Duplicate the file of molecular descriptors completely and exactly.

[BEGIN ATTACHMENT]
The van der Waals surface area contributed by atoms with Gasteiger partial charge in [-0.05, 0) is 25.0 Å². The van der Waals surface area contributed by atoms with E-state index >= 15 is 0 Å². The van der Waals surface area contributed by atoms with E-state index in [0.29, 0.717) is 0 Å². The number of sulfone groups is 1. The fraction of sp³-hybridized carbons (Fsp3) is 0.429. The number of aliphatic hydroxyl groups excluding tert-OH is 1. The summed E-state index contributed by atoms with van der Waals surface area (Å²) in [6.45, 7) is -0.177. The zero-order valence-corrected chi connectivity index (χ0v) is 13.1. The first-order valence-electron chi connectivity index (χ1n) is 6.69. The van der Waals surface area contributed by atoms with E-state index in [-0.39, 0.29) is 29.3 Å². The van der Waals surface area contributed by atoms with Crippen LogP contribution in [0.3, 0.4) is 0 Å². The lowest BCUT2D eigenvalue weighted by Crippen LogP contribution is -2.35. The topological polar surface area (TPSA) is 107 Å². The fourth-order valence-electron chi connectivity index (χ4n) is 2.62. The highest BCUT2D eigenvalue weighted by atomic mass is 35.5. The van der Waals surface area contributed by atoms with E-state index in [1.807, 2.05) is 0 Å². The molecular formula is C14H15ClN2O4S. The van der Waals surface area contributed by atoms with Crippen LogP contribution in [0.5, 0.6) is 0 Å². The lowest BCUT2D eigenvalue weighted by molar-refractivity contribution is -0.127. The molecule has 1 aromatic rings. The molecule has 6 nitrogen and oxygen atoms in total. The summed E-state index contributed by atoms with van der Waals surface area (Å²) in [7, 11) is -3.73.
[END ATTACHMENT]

The van der Waals surface area contributed by atoms with Gasteiger partial charge in [-0.05, 0) is 25.0 Å². The van der Waals surface area contributed by atoms with E-state index >= 15 is 0 Å². The van der Waals surface area contributed by atoms with E-state index in [0.29, 0.717) is 0 Å². The number of sulfone groups is 1. The fraction of sp³-hybridized carbons (Fsp3) is 0.429. The number of aliphatic hydroxyl groups excluding tert-OH is 1. The summed E-state index contributed by atoms with van der Waals surface area (Å²) in [6.45, 7) is -0.177. The zero-order valence-corrected chi connectivity index (χ0v) is 13.1. The first-order valence-electron chi connectivity index (χ1n) is 6.69. The van der Waals surface area contributed by atoms with E-state index in [-0.39, 0.29) is 29.3 Å². The van der Waals surface area contributed by atoms with Crippen LogP contribution in [0.3, 0.4) is 0 Å². The lowest BCUT2D eigenvalue weighted by Crippen LogP contribution is -2.35. The topological polar surface area (TPSA) is 107 Å². The fourth-order valence-electron chi connectivity index (χ4n) is 2.62. The highest BCUT2D eigenvalue weighted by atomic mass is 35.5. The van der Waals surface area contributed by atoms with E-state index in [1.807, 2.05) is 0 Å². The molecular formula is C14H15ClN2O4S. The van der Waals surface area contributed by atoms with Crippen LogP contribution in [0.5, 0.6) is 0 Å². The lowest BCUT2D eigenvalue weighted by molar-refractivity contribution is -0.127. The molecule has 1 aromatic rings. The molecule has 6 nitrogen and oxygen atoms in total. The summed E-state index contributed by atoms with van der Waals surface area (Å²) in [7, 11) is -3.73.